Let me state the obvious: AIDS is a tragedy. Millions of people a year die from this disease.
Let me state the obvious: people die in car accidents and motorcycle accidents. People die skiing, too.
When someone dies unexpectedly, it is a loss to their loved ones. Nearly all who are reading this have experienced the horrid feeling of such a loss.
Let me state the obvious yet again: Every one of us participates in risky behavior all the time. Getting out of bed in the morning is risky. Apparently 600 Americans die each year falling out of bed.
Go look it up.
Associated with each and every one of our 24-hour-per-day activities is a risk of dying.
So, let me state the obvious again: people have sex. Some people even have standard heterosexual intercourse with strangers.
Go look it up.
The question that should immediately pop into your mind is “What are the odds of dying from AIDS because of a single unprotected ‘normal’ heterosexual encounter compared to, say, taking a single airplane flight?”
The politically incorrect answer is: Roughly the same. About one in 5,000,000.
Go look it up.
The odds of you being killed in a car accident each year is about 1:5000. Basically, you are at greater risk of dying driving to work than participating in an activity that a family newspaper only hints at.
Having said all that, there is a kind of sexual behavior that can dramatically increase the risk of contracting AIDS from nearly nonexistent to really really risky. Riskier, in fact, than the odds of dying base jumping (1 in 2600 jumps). You will have to look up what this fairly common naughty sexual activity is.
It is participating in this fairly common activity that causes the MAC AIDS fund to say that AIDS is the No. 1 killer of women under 35 in the U.S. The flipside to that statistic is that of the 2,426,264 deaths in 2006 in the US, 12,113 died from HIV. See National Vital Statistics Reports, Volume 57, Number 14.
So the MAC AIDS fund manages to cherry-pick the data to make this tragic disease appear to be even more tragic. I put this tragedy into context.
So why is it that a paean to AIDS victims, the play Rent, has the seventh longest run on Broadway and is mentioned fondly in Erika Stutzman’s December 2nd editorial in the Daily Camera?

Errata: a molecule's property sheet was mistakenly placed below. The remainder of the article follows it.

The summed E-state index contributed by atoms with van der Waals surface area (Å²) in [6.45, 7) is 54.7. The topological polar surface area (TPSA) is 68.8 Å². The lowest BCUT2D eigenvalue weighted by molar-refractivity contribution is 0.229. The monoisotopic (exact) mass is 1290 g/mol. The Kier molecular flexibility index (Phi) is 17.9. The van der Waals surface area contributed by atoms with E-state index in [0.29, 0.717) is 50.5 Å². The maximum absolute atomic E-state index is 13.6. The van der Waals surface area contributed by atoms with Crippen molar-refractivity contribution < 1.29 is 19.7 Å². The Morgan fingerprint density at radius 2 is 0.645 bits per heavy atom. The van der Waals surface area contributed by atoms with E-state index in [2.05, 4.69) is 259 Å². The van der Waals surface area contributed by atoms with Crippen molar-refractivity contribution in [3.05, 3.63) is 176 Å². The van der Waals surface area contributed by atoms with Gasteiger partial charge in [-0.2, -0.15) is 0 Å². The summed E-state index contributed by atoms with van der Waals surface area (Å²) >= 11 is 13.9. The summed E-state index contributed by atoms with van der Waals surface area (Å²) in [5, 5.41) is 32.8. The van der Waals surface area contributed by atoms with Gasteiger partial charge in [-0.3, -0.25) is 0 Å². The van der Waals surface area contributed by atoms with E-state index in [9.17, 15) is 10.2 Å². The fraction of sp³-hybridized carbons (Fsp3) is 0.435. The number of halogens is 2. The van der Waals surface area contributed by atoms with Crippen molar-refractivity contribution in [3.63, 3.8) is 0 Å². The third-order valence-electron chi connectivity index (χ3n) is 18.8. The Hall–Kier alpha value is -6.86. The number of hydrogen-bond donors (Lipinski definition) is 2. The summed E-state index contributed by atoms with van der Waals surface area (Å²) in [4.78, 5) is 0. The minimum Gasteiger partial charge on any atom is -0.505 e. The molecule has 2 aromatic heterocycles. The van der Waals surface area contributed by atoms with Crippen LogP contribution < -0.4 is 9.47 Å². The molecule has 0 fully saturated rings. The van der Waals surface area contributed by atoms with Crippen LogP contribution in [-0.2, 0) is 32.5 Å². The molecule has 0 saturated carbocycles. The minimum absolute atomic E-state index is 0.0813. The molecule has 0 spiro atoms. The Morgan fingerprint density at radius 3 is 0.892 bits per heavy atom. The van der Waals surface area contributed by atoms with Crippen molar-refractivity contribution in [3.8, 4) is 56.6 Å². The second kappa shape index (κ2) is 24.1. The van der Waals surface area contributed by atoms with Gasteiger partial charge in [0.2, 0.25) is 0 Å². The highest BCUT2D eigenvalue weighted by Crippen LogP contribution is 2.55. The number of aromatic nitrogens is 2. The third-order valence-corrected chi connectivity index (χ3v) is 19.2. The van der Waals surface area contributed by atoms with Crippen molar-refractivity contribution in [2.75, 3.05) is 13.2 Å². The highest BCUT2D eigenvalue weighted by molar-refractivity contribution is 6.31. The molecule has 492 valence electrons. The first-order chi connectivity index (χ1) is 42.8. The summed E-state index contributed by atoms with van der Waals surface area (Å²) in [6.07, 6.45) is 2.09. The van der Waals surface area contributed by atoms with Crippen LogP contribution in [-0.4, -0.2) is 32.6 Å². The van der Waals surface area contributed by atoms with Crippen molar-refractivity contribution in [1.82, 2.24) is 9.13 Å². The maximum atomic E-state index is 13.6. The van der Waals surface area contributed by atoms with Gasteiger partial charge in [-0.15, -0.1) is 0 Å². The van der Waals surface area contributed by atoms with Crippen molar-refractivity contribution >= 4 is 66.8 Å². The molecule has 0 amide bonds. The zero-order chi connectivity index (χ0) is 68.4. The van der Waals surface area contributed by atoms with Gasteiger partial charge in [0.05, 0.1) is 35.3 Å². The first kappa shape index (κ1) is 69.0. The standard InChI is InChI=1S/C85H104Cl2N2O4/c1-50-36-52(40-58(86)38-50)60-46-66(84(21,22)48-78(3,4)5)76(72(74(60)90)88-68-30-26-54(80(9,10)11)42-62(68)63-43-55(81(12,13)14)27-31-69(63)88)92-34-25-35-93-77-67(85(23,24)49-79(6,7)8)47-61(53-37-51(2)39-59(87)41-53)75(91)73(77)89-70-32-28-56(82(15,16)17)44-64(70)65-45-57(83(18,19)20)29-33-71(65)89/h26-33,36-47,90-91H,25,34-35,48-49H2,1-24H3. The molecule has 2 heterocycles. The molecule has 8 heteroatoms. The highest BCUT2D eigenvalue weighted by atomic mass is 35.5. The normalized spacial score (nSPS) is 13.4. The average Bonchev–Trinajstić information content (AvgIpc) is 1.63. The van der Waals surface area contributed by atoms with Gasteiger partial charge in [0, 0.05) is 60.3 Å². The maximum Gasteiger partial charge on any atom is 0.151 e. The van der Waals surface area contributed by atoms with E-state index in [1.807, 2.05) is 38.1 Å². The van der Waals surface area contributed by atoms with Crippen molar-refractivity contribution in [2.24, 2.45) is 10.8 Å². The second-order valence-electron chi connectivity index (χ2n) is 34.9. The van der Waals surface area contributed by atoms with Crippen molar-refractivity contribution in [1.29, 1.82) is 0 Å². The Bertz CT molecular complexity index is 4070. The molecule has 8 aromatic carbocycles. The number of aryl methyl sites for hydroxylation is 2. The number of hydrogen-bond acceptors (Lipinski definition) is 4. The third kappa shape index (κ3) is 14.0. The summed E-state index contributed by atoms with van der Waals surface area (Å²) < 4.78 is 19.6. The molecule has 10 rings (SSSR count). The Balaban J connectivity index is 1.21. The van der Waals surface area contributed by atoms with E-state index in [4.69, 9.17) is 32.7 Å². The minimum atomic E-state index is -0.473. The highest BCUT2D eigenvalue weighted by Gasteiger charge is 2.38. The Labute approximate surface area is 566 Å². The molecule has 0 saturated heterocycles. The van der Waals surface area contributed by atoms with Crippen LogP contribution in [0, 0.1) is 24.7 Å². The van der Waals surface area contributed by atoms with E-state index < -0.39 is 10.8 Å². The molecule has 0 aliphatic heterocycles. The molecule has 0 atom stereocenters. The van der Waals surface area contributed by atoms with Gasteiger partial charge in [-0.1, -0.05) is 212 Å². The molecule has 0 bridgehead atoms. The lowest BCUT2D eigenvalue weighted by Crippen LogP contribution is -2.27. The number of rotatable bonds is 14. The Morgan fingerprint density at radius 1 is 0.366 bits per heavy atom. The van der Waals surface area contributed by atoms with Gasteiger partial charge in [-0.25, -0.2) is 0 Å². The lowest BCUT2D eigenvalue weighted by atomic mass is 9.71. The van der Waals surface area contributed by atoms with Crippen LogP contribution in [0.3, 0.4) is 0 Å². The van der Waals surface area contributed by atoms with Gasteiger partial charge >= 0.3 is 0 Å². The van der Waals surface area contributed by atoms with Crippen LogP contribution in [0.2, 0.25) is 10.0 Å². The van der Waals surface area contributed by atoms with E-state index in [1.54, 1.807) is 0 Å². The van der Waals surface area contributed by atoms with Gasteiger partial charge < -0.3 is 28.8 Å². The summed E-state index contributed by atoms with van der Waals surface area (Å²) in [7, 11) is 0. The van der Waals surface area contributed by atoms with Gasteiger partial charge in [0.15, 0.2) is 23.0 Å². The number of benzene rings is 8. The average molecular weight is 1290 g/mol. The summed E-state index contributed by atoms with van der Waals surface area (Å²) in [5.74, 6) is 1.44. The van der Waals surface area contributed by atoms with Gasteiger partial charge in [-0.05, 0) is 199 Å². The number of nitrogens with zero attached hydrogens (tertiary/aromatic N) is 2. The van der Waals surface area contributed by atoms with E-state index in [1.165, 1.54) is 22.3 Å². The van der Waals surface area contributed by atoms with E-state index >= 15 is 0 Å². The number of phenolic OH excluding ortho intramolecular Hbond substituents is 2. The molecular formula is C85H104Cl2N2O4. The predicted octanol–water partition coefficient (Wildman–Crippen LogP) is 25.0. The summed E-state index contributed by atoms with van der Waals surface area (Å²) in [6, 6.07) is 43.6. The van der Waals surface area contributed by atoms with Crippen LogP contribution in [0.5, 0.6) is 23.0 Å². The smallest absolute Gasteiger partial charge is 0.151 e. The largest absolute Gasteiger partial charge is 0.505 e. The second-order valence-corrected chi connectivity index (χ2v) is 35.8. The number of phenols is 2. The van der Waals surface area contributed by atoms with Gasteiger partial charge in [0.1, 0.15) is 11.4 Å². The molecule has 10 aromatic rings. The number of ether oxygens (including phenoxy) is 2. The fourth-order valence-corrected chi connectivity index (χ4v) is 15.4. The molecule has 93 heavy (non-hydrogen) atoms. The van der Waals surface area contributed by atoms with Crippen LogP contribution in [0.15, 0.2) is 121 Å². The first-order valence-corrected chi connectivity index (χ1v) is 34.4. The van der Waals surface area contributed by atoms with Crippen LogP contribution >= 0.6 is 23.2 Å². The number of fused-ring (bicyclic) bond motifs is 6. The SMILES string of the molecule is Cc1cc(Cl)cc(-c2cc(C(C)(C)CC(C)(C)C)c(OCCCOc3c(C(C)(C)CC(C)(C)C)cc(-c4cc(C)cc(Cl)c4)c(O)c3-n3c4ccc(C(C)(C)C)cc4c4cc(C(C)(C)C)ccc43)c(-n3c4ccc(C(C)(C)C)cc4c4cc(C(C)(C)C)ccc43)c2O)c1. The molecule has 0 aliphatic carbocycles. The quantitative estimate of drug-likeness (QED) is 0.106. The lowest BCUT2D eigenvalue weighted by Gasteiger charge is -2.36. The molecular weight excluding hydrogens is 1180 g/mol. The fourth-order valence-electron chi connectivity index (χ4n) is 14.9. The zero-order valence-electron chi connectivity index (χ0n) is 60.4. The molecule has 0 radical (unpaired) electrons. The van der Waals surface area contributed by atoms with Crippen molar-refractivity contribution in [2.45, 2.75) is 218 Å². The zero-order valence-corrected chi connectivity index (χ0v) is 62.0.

I suspect that the reason is that the above-mentioned naughty behavior is a favorite of homosexual men. Homosexual men have been discriminated in our culture since … forever.
So in liberal New York with its heavy concentration of homosexual men and risky homosexual behavior, AIDS and death from AIDS is yet one more tragic burden that an already-oppressed group bears; a burden inflicted by nature, herself.
Since a large segment of our society would prefer that we be Puritan in our thoughts, words, and deeds, it is no wonder that HIV victims are discriminated against.
Yes, we could (almost) all avoid getting HIV if we did not participate in any sexual behavior. To me, that’s not a life I want to live.
What AIDS/HIV/sex education should teach is “If you do this then there is a chance you will get a disease that will kill you. Here are the odds.”
Erika wrote in that editorial, “… we`ve heard first-hand anecdotes from college-aged students who are less concerned about it than their predecessors.” To which I say, “Good. They have balanced the hysteria against the reality and are deciding that, yes, maybe life is actually worth living without the constant drumbeat of guilt.”
We can reduce the odds of dying by participating in less risky behavior. We can reduce the odds of dying from AIDS from very low to nearly zero; but is it worth doing that?
What I write, above, is politically incorrect. I have already been excoriated elsewhere for simply reporting what the odds of contracting AIDS are.
Life is short. We are all going to die. Some of us will die horrible and tragic deaths due to things we haven’t done wrong. Some of us will die of improbable things because of what we have done wrong. Some of us will die base jumping.
Many of us will die because we spent too much time writing opinion pieces rather than enjoying the breathtaking joy of spending quality time with the opposite sex.